William Barak commemorative monument
The concrete obelisk and portrait relief plaque commemorates Wurundjeri leader William Barak.
William Barak was an important Wurundjeri leader who features significantly in Melbourne’s history. He was born in the 1824 into the Woiwurrung tribe, also know as the Wurundjeri tribe, at Brushy Creek (which is now known as North Croydon).
Barak was the son of Bebejan who was a Wurundjeri ngurungaetas, or clan leader. Barak was the last full blood of the Wurundjeri tribe.
In 1835 Barak was witness to John Batman's 'treaty'. He attended a Church of England mission school under Reverend Langhorne's tuition and later joined the Native Police.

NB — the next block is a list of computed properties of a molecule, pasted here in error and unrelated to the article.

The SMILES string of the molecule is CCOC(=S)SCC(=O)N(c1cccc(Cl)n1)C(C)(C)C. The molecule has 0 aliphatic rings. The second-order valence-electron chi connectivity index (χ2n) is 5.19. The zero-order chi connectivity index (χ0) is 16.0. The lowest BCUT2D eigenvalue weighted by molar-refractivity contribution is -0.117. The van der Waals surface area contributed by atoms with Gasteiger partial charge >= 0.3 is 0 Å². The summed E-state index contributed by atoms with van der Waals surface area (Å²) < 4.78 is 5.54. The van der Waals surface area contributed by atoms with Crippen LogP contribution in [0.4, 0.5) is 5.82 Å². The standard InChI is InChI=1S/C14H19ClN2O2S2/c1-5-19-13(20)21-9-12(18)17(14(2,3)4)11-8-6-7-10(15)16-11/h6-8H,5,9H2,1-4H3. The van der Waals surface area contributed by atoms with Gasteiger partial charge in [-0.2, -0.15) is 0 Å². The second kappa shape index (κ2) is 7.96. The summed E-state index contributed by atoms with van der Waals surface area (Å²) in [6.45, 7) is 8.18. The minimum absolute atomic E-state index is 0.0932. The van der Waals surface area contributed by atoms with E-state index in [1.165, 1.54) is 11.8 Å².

After his wife died in 1863 Barak moved to Corranderrk and inherited the valuable axe quarries near Lancefield through his mother's mother. He became headman of the tribe after Wonga died but was to see his wives and children pre-decease him while the tribe slowly disintegrated.
Barak was a great help to the settlers but in his later years came to resent the intrusion of European settlement.
You can view the commemorative monument in Hughes Park, Maroondah Highway, Croydon, 3136.
Croydon Historical Society funded the plaque and Boral Quarries donated the obelisk which is 1.5 metres high, set in concrete amongst wattle trees. A bas relief of Barak tops the plaque.
To find out more about the important impact that William Baraks efforts had on Wurrundjeri Country, visit the Victoria Government website.